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| Last Updated:: 14/09/2023

Karla Caves






Karla is one of the most famous centers of early rock-cut architecture and has received much attention of scholars and commoners alike. This group of rock excavations is not that elaborate when compared to its counterparts at Ajanta and Ellora. However, the grand Chaityagriha of Karla is the grandest and the largest of all the chaitya-grihas of India.


Karla is situated in Maval Taluka of Pune district. The location of Karla is also important for its rich embellishments, it is on the ancient highway connecting seaports of Kalyan and Sopara to the cities located inland.


The caves are excavated nearly 100 metres on a high spur of the chain of hills on the north flank of the Indrayani valley. The chaityagriha is the most prominent and hence it dominates the remaining excavations. A wide and flat open area in front of the chaityagriha could have provided an ideal place for large gatherings of the followers of Buddhism. The wide land narrows down on the south and runs almost as a ledge path, turns east and continues up to the edge of the cliff. A few isolated excavations could also been seen near this ledge path.




The monasteries at Karla could be datable between circa 60-40 B.C. and 4th century A.D.  Except from three excavations of Mahayana phase the remaining belong to the Hinayana phase. It seems that the entire monastic complex at Karla was conceived as a single design. The caves were caused from the donations and support of a group of assorted individuals. This includes a prince of Maharathi family; merchants and merchant guilds; monks and nuns and lay devotees including men and women. Persons practically from every strata of the society contributed towards the establishment of this complex thus indicating its importance in the Buddhist world.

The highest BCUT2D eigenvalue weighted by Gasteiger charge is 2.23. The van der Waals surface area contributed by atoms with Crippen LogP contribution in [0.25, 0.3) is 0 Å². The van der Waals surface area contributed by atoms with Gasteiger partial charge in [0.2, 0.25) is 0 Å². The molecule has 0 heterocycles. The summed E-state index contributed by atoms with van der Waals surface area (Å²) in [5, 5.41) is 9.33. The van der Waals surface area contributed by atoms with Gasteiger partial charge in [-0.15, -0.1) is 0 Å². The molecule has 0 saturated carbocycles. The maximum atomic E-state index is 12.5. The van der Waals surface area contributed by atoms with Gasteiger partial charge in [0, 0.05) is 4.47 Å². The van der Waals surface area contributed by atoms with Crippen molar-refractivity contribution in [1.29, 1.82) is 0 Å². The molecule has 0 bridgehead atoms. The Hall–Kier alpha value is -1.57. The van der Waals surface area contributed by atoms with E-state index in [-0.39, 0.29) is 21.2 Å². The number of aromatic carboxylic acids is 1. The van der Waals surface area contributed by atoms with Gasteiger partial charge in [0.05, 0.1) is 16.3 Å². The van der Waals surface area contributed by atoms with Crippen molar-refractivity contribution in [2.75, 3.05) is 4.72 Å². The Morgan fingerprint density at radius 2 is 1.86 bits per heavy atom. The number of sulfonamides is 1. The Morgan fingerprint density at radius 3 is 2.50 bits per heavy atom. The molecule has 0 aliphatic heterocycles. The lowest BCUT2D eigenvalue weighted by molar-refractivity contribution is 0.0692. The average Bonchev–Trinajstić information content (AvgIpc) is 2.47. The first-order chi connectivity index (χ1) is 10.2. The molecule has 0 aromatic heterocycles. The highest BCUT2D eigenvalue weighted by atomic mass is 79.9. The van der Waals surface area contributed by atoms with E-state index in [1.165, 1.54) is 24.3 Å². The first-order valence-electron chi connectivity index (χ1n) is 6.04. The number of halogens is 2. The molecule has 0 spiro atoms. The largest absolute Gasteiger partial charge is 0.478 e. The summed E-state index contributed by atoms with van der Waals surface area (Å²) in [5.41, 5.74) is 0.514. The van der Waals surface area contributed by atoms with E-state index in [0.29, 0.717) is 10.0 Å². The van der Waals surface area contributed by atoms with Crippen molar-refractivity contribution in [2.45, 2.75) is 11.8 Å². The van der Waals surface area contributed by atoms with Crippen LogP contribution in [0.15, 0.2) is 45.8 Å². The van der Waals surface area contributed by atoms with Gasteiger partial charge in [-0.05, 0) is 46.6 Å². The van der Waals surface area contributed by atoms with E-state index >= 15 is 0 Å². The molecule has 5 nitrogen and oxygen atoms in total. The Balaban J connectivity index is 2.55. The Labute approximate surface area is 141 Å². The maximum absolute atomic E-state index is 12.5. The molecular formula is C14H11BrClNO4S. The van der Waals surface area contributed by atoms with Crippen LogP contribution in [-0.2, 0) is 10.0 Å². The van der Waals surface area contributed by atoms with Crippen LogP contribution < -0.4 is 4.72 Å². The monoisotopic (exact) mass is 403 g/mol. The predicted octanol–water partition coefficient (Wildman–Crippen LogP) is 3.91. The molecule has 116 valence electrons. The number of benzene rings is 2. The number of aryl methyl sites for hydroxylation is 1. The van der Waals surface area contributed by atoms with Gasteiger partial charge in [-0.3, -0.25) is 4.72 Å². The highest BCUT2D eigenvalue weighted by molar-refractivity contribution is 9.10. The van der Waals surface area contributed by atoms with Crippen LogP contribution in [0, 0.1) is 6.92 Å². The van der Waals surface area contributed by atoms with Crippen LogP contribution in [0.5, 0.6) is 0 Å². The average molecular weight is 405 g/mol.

The Chaitya Hall is astounding with its 45m length and 14m height, making it the largest rock cut chaityas in the nation. It has gorgeous sculptures of animals such as lions and elephants. These carvings are ornamented with metal jewelleries and ivory tusks. The bottom of the hall has the form of water jar above which are 37 octagonal pillars erected. The facade is engraved out of teakwood with an arc in the form of a horse shoe. 



The object of worship is the stupa at the rear end of the chaityagriha. The stupa consists of a cylindrical drum rising in two stages. A hemispherical dome rises over the drum which supports a cubical harmika and a seven stepped inverted square pyramid over it. Over the pyramid is placed a wooden chhatri with a shaft through a hole pierced into it. 

The chaityagriha is entered through a screen wall erected in front of the verandah, which in turn has three entrances, the central one opening into the nave and the other two, into the flanking aisles. The side walls of the verandah and inner face of the screen wall are extensively decorated with sculptures. The front wall of the verandah is also profusely decorated which is executed in two parts. The lower portion consists of a row of railing pattern and above which is six mithuna figures rising up to the level of the lintels. The portion above the doorways is decorated with a series of miniature chaitya windows imitating the huge chaitya window. These miniature windows are connected through a vedika and a roll cornice. This pattern extends throughout the entire width of the façade of the hall. The huge chaitya window mentioned above provides good light source to light the stupa and the pillars of the grand chaityagriha. 



The chaityagriha at Karla is also unique as it is one among the two chaityagrihas in western Deccan which has huge lion pillars in front, the other being Kanheri. This pillar is of the Asokan type with a huge sixteen sided shaft rising over a platform. The shaft is surmounted by an inverted bell member followed by flat surface and inverted stepped pyramidal plates. Four lions command the top of this pillar. This pillar is located to the right of the chaityagriha. Similar pillar should have existed on its left, for which evidence is seen in the form of a short stump.